Emerging Growth Companies—Election Year Winner?
Congress has passed, and President Obama has signed, legislation entitled the Jumpstart Our Business Startups Act (JOBS Act).
This legislation includes a number of separate but related initiatives designed to assist small businesses to raise capital, including the removal of some perceived obstacles to becoming publicly-held through an initial public offering (IPO). (Please view Ice Miller's previous article on access to capital
.) Members of Congress and the Obama Administration, by stressing the benefits to small businesses, were able to overcome objections from many who remain concerned that this deregulation effort goes too far and exposes investors to unreasonable risk. Even the U.S. Securities and Exchange Commission (SEC) raised serious concerns with some aspects of the JOBS Act. We shall see.
To follow are some highlights of the JOBS Act.
Emerging Growth Company Definition
Companies that have revenues less than $1.0 billion during their latest fiscal year qualify. These companies would continue to qualify until the earliest of:
the last day of the fiscal year for which their revenues exceed $1.0 billion;
the end of the fiscal year which includes the fifth anniversary of the company's first registered public offering of equity securities;
the company issues more than $1 billion in non-convertible debt during a three year period; and
the company becomes a large accelerated filer under SEC rules.
The $1 billion revenue threshold is to be adjusted for inflation every five years.
Importantly, companies that would qualify but that have completed their IPO on or before Dec. 8, 2011, are excluded from the emerging growth company definition. Companies that completed their IPOs after Dec. 8, 2011, and that otherwise meet the definition would qualify.
Benefits for Private Companies
Within 90 days of enactment, the SEC is directed to amend its rules to remove the long-standing prohibition on general advertising or solicitation in private offerings so long as only accredited investors or qualified institutional buyers (QIBs) under Rule 144A purchase in the offering. The JOBS Act includes specific language that offers and sales made under the revised private placement rules would not be public offerings notwithstanding any general advertising or solicitation.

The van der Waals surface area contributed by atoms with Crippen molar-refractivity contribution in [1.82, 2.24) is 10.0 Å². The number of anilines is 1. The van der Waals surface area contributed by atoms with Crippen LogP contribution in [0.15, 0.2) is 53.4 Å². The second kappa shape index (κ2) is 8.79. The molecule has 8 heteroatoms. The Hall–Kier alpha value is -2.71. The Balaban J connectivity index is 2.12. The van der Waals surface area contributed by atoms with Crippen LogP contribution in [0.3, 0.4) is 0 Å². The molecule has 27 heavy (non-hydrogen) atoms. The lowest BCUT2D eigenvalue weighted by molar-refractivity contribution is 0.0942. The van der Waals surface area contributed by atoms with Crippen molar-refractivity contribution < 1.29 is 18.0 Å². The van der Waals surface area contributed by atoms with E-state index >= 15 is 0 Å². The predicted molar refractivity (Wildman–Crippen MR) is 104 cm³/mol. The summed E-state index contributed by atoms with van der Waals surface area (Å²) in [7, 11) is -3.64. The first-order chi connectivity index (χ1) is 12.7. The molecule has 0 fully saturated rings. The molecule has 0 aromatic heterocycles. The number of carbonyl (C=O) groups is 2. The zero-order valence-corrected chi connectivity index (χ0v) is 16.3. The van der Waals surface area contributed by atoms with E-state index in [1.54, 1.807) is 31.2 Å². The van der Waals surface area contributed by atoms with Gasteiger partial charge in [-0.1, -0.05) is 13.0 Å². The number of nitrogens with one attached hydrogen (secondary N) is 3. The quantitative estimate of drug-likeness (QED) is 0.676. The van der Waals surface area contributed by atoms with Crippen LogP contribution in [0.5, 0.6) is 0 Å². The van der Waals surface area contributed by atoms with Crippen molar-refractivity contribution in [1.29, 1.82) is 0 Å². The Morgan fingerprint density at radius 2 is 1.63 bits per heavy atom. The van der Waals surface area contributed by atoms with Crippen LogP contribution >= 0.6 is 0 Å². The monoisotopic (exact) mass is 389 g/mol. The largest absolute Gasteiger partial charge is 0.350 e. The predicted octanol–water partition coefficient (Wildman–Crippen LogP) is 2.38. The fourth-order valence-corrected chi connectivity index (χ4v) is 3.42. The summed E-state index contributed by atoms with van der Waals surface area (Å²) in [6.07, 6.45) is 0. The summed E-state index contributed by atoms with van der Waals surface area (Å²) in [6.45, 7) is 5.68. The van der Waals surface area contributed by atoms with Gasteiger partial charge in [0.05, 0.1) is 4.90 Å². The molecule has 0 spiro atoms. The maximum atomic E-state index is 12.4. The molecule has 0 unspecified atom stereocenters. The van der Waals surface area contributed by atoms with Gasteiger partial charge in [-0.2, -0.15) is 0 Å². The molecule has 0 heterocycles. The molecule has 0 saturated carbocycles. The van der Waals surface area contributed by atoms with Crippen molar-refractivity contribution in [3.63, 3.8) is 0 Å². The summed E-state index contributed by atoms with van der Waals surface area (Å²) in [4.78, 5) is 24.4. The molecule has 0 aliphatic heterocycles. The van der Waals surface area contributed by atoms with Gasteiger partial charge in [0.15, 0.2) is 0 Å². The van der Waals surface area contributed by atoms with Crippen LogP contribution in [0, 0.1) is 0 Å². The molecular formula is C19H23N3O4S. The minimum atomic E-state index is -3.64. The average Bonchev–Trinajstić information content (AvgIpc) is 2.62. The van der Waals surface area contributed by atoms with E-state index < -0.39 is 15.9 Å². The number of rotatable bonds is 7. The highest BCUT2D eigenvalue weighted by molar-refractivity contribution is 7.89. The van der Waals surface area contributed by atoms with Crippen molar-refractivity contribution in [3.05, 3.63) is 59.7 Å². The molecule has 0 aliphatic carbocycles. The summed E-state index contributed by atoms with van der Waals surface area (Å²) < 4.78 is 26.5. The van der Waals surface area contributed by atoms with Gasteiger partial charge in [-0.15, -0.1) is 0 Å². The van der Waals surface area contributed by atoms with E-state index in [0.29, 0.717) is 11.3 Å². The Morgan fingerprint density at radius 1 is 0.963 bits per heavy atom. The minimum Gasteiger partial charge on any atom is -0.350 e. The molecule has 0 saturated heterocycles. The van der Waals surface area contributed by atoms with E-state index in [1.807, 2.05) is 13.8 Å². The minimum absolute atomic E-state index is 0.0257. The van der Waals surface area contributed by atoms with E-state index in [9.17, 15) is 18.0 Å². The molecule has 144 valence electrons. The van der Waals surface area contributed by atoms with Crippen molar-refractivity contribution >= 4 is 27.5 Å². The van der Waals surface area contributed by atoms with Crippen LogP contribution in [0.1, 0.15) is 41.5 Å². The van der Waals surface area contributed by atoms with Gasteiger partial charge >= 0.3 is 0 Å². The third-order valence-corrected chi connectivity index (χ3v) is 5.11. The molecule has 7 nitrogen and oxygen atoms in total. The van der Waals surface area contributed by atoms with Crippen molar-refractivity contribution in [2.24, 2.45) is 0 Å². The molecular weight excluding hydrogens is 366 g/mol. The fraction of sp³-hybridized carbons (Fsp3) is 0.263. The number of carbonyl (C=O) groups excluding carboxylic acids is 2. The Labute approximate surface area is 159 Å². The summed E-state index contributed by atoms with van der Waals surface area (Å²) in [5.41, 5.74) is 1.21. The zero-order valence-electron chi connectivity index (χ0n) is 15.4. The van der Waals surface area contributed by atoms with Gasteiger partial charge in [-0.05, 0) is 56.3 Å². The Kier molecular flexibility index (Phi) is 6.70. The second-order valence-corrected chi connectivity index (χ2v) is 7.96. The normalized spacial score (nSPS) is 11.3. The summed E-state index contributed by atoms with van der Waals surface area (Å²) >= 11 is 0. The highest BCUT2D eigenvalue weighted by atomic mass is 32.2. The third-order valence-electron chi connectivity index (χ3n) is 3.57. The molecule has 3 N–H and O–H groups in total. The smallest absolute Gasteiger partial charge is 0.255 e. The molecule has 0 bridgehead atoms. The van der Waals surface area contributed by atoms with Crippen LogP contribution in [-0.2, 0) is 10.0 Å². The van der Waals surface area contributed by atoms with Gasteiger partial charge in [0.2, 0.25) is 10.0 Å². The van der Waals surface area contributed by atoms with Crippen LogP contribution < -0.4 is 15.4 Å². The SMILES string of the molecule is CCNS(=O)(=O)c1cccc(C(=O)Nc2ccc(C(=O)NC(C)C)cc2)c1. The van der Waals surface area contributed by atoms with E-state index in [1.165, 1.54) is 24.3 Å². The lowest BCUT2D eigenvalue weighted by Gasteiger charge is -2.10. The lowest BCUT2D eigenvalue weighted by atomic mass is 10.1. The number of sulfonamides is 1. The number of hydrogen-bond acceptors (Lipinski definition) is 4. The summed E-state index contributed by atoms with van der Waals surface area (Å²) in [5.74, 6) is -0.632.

The ability to raise small amounts of capital from a large number of investors, also known as crowdfunding, over the Internet and otherwise is now expressly authorized but with some additional investor safeguards. First, the total amount sold to all investors in any 12 month period cannot exceed $1 million. Second, the amount sold to any single investor during a 12 month period cannot exceed (i) the greater of $2,000 or five percent of the annual income or net worth of the investor if the investor has a net worth less than $100,000, and (ii) 10 percent of the annual income or net worth of the investor if the investor's net worth is at least $100,000 and the amount sold does not exceed $100,000. Third, the offering must be conducted through a broker or funding portal that meets certain requirements. Finally, the issuing company must comply with disclosure requirements including reviewed or audited financial statements depending on the offering size. There will also be restrictions on transfer and resale during the one year period following purchase by the investor. The SEC will also be required to develop specific rules, including disqualification provisions, within 270 days after enactment.